2. Creepy?

    No, not at all. Asking me to roll isn’t creepy. Being creepy is creepy. πŸ˜› As the other girls have said, we already know someone’s creepy (or not) before he asks us to roll. (Or spazzy, or desperate to tap a higher belt, or smells bad, or whatever.)

    I have no creepy guys currently, but I have had. And I just made sure to be on the other side of the room from him at all times.

  10. @Jodi: Here’s a video of the von Flue from a guard guillotine. Very effective choke. πŸ˜€

    I tried to find it done exactly the way we did it above, but I couldn’t find a good enough video.

    (Skip all the standing description above, and start in side control with someone still hanging on to a guillotine. Get your normal side control posture, being sure that the outside arm covers their forearm/wrist so they can’t pull it out.)

  11. @Kintanon:

    Also, most of you girls need to go ahead and bump up a weight class. All of you are like 125lbs, tiny stickity things. Get some meat on you! >:)

    Lol, but then I’d have to lift weights lots! Those girls bigger than me are strong! πŸ˜›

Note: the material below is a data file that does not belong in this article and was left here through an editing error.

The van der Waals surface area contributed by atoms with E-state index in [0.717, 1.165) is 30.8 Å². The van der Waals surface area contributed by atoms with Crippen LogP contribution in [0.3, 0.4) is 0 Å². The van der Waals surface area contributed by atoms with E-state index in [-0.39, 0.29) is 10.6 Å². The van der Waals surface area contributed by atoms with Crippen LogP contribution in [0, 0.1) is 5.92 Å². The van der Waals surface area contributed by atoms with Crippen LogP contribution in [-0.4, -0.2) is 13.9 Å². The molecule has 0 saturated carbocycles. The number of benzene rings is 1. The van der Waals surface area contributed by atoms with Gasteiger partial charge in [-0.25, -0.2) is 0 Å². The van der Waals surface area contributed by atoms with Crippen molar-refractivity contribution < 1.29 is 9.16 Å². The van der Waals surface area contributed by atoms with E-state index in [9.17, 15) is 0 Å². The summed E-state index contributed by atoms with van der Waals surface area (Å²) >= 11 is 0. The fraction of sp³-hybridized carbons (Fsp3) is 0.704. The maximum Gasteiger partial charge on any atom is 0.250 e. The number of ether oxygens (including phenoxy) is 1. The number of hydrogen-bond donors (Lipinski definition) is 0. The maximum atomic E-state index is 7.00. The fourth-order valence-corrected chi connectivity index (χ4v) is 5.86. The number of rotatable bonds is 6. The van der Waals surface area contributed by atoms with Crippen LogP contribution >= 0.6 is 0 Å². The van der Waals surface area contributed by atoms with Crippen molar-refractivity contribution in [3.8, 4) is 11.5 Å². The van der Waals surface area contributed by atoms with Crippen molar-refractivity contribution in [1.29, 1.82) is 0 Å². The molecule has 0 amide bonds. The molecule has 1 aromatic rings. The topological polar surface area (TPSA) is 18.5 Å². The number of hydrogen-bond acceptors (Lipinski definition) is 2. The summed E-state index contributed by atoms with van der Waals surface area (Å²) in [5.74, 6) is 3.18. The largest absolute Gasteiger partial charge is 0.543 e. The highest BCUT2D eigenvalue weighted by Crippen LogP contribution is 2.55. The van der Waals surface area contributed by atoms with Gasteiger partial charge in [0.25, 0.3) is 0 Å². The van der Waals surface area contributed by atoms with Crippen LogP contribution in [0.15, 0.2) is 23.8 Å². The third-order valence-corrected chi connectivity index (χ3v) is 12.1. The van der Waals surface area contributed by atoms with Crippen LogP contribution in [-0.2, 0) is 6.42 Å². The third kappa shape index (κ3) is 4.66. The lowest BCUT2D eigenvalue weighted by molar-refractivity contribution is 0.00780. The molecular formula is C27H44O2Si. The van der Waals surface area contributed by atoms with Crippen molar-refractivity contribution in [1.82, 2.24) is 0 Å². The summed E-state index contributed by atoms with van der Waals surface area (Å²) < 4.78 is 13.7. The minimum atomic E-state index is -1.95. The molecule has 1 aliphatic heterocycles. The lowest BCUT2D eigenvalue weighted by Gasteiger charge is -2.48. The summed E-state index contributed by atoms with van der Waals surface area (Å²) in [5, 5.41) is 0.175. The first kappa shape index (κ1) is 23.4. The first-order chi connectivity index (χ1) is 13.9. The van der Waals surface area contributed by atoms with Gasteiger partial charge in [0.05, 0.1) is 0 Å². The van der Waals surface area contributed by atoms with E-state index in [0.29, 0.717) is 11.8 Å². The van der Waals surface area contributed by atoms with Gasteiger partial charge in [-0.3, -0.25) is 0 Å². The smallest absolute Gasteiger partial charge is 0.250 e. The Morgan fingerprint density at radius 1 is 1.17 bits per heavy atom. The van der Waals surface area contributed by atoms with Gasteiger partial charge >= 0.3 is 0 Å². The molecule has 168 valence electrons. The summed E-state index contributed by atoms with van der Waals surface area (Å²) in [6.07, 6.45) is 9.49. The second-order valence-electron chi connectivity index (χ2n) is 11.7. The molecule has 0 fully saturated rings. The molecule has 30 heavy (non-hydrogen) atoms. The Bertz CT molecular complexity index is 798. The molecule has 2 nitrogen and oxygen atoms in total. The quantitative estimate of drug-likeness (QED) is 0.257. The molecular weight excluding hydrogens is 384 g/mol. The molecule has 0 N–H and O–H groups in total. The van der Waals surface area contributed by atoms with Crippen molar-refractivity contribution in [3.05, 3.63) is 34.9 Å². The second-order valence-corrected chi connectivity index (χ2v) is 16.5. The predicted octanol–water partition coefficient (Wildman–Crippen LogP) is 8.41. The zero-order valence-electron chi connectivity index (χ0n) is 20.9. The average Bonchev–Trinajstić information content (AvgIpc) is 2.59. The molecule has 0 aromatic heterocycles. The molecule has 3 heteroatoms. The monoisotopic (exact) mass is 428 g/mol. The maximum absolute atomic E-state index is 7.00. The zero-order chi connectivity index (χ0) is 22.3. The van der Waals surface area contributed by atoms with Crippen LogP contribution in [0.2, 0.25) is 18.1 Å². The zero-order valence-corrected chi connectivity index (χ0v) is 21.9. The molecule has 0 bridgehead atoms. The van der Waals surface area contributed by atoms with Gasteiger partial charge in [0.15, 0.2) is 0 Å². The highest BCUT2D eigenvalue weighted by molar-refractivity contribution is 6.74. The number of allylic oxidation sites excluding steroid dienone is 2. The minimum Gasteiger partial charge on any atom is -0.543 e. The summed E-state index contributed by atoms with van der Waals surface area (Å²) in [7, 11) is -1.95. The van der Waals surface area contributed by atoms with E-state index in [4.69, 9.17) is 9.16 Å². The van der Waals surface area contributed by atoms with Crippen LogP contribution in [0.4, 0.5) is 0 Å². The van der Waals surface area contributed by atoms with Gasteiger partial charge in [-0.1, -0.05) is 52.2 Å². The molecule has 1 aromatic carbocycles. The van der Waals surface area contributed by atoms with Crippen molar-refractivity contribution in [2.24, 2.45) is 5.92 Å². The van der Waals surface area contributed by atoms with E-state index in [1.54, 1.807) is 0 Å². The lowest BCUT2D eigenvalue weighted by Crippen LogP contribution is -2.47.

When you’re already a tiny thing, I think weight fluctuations are smaller. πŸ™‚ I have a range of 125 – 130 that I normally bounce around in; that never bothers me. But these last drops have gone from 125ish (normally my lowest normal walking-around weight and not often seen on the morning scale) down to 120, without me changing anything that I can tell. I actually tried to get the same effect over the summer, and the scale never budged down. And now when I want to maintain, I can’t keep weight on for trying. So it’s just mostly frustrating.

    Sounds like I might have to go back to tracking my food and lifting again. More to keep track of. Urgh.

    (And more annoying here when I’m trying to decide if these shorts fit — they might fit right now when I’m smaller than normal, but what about when I get back to normal? They might be too small. Argh! This is why women are insane all the time. ;))

  12. @Kintanon: If you think 125 is a “tiny stickity thing,” you don’t want to know what I weigh…I’m definitely in the “super-scrawny twig” category.

  13. @ Leslie: Your weight drop is most likely your metabolics catching up to you. Increased muscle mass, stress, sleep patterns, all kinds of stuff. Don’t worry about it. And you SHOULD be lifting weight like mad. A program like 5/3/1 or Stronglifts 5×5 doesn’t take a lot of time if you have the equipment. My charge to all of you womens is this:

    Make lifting weights a PRIORITY. All kinds of things in your life get easier when you are stronger.

  14. @Kintanon: